• Communication style: How do you prefer to communicate with your web designer? Do you expect weekly touchpoints? Are those touchpoints preferred by phone, email, instant message (like Slack), or otherwise?
  • Cost: What is your expected budget for the project? Is there an opportunity for mid-project expenditures, if needed?
  • Launch: When are you hoping to have your new website design live? What’s the expected turnaround you need from your designer or agency?

As you collect proposals, score their responses to your needs and find the right partner fit for you or your organization. Keep a close eye on trends: Do most designers average a certain cost for specific deliverables? That may be a good place to start, and eliminate those from consideration who are either suspiciously low-cost, or far over the average.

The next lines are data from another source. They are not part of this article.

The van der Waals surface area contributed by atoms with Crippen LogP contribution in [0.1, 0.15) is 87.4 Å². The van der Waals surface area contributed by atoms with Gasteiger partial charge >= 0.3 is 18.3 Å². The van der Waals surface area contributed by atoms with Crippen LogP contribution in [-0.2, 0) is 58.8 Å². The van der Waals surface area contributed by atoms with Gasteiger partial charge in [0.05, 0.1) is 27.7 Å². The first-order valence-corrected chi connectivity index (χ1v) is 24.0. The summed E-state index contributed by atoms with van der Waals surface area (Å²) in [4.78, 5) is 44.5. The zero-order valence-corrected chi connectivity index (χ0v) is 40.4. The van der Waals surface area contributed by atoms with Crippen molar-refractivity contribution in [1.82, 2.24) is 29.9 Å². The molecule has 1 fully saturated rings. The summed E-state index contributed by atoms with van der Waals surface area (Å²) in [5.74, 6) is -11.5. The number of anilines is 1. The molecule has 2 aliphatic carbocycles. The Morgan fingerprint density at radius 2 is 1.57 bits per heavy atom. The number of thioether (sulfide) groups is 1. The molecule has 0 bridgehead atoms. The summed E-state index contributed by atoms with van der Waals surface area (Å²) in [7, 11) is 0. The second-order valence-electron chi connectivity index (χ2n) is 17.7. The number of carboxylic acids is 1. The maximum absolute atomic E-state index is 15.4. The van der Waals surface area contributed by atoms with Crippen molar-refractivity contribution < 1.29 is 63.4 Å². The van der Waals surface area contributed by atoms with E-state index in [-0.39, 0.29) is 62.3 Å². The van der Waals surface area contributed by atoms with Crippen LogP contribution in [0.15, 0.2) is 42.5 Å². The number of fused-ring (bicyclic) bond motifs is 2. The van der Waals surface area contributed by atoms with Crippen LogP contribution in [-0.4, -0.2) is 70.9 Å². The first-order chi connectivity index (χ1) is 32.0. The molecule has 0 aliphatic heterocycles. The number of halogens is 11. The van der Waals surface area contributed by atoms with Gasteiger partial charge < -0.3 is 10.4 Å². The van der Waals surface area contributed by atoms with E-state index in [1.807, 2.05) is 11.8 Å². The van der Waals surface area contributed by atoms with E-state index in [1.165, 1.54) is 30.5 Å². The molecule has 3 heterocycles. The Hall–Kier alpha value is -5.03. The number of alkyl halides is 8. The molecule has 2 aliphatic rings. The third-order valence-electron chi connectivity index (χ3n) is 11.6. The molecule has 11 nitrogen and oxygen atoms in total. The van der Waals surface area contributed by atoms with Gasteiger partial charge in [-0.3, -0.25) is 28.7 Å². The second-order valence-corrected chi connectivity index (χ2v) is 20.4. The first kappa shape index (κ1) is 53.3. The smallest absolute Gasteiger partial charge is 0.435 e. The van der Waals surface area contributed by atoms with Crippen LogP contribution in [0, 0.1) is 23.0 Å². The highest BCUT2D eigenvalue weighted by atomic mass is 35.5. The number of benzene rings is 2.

You may also get feedback from other stakeholders or colleagues who will be part of this project with you and the web designer, and their input can highlight pains, gains, or concerns that you haven’t yet considered.

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Bottom Line: Web Design Costs Are up to You

There’s no way to determine an exact cost for any web design project. It’s a discussion that’s up to you and your web designer or agency to decide what the effort and expected dollar value will be.

Digett recommends considering your website like you would an employee: At the end of the day, what does 24-7-365 advertising and customer help mean to you? And what dollar value can you put on that? Likely, you’ll find value in investing in the best possible experience for you, your team, and your organization, no matter what box it comes in.

As you begin your partnership, be sure to set an expected scope or project plan that can help you visualize your expenditures.

Erin Schroeder